When T-day comes we’ll do what it takes to make it perfect.  In the mean time, we’re still regretting the Halloween pounds and beginning to stress about that fact that Christmas is almost here. Six-month countdowns will do that to you.

Middle children understand.  They’ve heard it all before.

I think it’s time we realize how much we’ve neglected our holiday middle child.

Considering all that God has done for us, giving thanks is a meaningful part of life and faith.  Undoubtedly, someone will remind you that is something we do everyday and not just on one holiday.  

It may be annoying when they say it, but they are right.  “Give thanks to the Lord, for he is good.  His love endures forever” (Psalm 107:1).  God’s faithfulness lasts forever.  So, our thanksgiving should endure more than the last Thursday of November.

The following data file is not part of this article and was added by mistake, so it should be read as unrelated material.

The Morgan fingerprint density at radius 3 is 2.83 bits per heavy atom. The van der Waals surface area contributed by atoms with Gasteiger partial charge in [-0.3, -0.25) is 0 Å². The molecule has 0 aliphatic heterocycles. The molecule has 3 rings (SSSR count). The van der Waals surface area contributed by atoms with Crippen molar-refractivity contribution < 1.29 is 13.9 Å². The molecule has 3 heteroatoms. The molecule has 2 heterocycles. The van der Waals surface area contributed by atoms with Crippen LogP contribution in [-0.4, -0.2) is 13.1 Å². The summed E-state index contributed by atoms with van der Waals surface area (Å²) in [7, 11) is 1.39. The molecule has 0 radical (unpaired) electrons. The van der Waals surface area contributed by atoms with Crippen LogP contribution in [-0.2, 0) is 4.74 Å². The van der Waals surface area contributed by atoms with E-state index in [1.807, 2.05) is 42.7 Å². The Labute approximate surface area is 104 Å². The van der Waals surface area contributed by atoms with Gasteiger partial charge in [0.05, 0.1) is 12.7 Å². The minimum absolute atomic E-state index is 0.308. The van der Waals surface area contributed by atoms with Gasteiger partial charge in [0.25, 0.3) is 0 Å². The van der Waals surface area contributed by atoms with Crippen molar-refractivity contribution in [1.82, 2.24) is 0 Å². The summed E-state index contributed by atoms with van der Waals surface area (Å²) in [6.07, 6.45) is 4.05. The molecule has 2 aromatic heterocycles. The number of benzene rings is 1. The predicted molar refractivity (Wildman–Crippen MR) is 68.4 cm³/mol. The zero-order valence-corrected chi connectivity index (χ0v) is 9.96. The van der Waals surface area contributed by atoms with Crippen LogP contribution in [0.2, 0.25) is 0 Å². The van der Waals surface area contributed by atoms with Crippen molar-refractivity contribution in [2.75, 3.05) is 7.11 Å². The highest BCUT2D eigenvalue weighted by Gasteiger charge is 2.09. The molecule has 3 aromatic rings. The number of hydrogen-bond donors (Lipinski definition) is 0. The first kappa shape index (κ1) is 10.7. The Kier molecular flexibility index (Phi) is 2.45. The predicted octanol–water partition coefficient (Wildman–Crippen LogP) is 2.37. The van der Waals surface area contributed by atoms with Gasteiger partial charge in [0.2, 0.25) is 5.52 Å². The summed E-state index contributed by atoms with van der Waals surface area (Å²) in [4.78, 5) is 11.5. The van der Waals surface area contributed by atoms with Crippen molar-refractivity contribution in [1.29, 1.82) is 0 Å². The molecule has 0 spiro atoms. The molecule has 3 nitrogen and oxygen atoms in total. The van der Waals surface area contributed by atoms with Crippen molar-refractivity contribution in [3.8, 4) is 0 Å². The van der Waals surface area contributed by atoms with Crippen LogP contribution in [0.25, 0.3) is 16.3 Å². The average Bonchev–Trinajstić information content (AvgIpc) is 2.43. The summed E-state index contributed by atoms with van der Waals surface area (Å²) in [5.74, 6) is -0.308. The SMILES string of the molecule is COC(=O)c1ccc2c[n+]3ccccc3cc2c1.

But maybe that one day can teach us something important so that we can learn to give thanks more often. You may have to put a little effort into it.  There’s only so much football and overeating can teach an American, after all.

Find/make/renew a tradition to make thanksgiving the meaning of Thanksgiving.

Just know, however, that people tend to wait until after Halloween to ask if you’re getting ready for Christmas.  Thanksgiving gets no such R-E-S-P-E-C-T.   But you’ve got thanksgiving on your mind.  

So, when they do ask about Christmas before Advent (don’t even get me started),  you just ask them what they have against your middle child.